I’m reading The Daniel Plan. It’s not a diet book. (That’s good because I don’t want to write about diets.) But healthy eating is a central part of the plan. Instead, it’s called “a healthy lifestyle program.” The program provides essentials for a healthy, balanced life (Faith, Food, Fitness, Focus and Friends) and then it describes in detail how they go together and how to implement them for life success.
Here’s the strange thing
I can take many principles from this healthy lifestyle book and apply them to working with students on the autism spectrum. Here are some examples from the book:
- “How do you learn to become a success? By learning what doesn’t work and not doing it any more.”
Well, The Daniel Plan was talking about lifestyle choices. That statement makes a lot of sense when you think about things like what you eat and drink and how you do or don’t exercise.
But it amazes me how my brain easily flips over to thinking about autism. I’m sure any parent or teacher can pretty quickly come up with an example of a situation where they had to stop handling something in a specific way because what they were doing didn’t work.
Here’s an example. Yelling. I talked with a Mom recently whose frustration over the holiday break caused her to start yelling at her child on the spectrum. The more he didn’t listen, the more she yelled. It didn’t work. When she realized how this situation was escalating, she realized she needed to change what she was doing and go back to strategies (using visual supports) that had worked for her in the past.
- “Change always begins with new thinking.”
In the context of The Daniel Plan, we have to choose to change. We can’t just sit around doing the same things we have always done and expect something in our lives to be different.
The “autism version” of this is very similar. I talk with many parents and teachers working with autism who desire change. The problem is that they want the change to occur in the student. It’s easy to forget that we are half of the equation. When my thinking changes, my behavior follows. That is the beginning to a path of success.
- “You have to believe you can get healthy even if you can’t see it yet.”
The book quotes scriptures encouraging hope and faith. The encouragement is to keep going, even when you want to quit.
Autism requires that same perseverance. Keep going, even when you want to quit. But it needs to be the “right kind” of perseverance. It doesn’t mean doing something that doesn’t work over and over. And it doesn’t mean never changing your mind.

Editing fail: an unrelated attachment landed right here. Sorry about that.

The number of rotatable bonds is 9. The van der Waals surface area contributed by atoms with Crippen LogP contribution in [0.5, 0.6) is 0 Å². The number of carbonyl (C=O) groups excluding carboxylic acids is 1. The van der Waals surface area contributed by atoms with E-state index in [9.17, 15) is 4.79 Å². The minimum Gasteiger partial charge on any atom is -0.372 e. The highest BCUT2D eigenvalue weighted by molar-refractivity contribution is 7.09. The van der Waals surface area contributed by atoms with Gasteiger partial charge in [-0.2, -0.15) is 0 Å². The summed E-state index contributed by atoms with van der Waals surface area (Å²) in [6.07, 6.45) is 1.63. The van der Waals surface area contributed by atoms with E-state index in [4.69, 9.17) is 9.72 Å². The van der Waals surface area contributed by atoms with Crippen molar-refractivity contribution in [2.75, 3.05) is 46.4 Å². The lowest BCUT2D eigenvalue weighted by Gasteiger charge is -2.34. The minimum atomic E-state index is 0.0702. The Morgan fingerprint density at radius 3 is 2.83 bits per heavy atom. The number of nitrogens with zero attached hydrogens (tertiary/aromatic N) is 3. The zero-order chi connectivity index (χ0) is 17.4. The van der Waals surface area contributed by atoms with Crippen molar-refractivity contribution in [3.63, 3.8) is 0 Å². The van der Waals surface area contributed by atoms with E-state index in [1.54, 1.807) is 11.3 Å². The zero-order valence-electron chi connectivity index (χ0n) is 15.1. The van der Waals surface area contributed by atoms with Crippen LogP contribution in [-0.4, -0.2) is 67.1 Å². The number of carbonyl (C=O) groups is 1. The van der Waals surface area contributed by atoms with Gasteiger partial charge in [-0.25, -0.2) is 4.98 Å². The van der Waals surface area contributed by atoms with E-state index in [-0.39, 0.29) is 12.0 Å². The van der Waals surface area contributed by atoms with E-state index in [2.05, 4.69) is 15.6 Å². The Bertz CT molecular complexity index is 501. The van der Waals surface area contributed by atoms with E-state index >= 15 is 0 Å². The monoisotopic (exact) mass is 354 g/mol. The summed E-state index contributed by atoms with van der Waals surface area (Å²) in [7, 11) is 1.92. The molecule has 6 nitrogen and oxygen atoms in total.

I think it’s more like those chef shows on TV. They may start with a basic recipe but they have to make lots of adjustments based on what ingredients are available, the tools they have to work with and how much time is left before their challenge ends. One thing I’ve noticed. I never see them give up in the middle and stop cooking.
Putting thoughts in a new context
Just some interesting statements taken out of one context and placed into another. Teaching children on the autism spectrum requires learning what doesn’t work. It benefits from new thinking. And we quickly realize that we need to believe we can succeed.
Just some food for thought . . .
The iPad Phenomenon
Did you know. . . .
Apple released the first iPad in April 2010. In 2012, the CBS television show, 60 Minutes, featured a program called Apps for Autism: Communication on the iPad. In those two years of experience with the iPad, parents and professionals had a lot of positive stories to tell.
By now, the number of apps in the App Store has grown to over a million. That’s good news and bad news. How do you sort through a million apps to find which ones are the best for your students or your child?
My new book Top 60 Recommended Apps for Autism helps you discover the favorites. The recommendations come from Speech Therapists, teachers and parents who are “in the trenches” with autism.
It even reached #1 Bestseller in the Communicative Disorders category on Amazon.com. Be sure to check it out!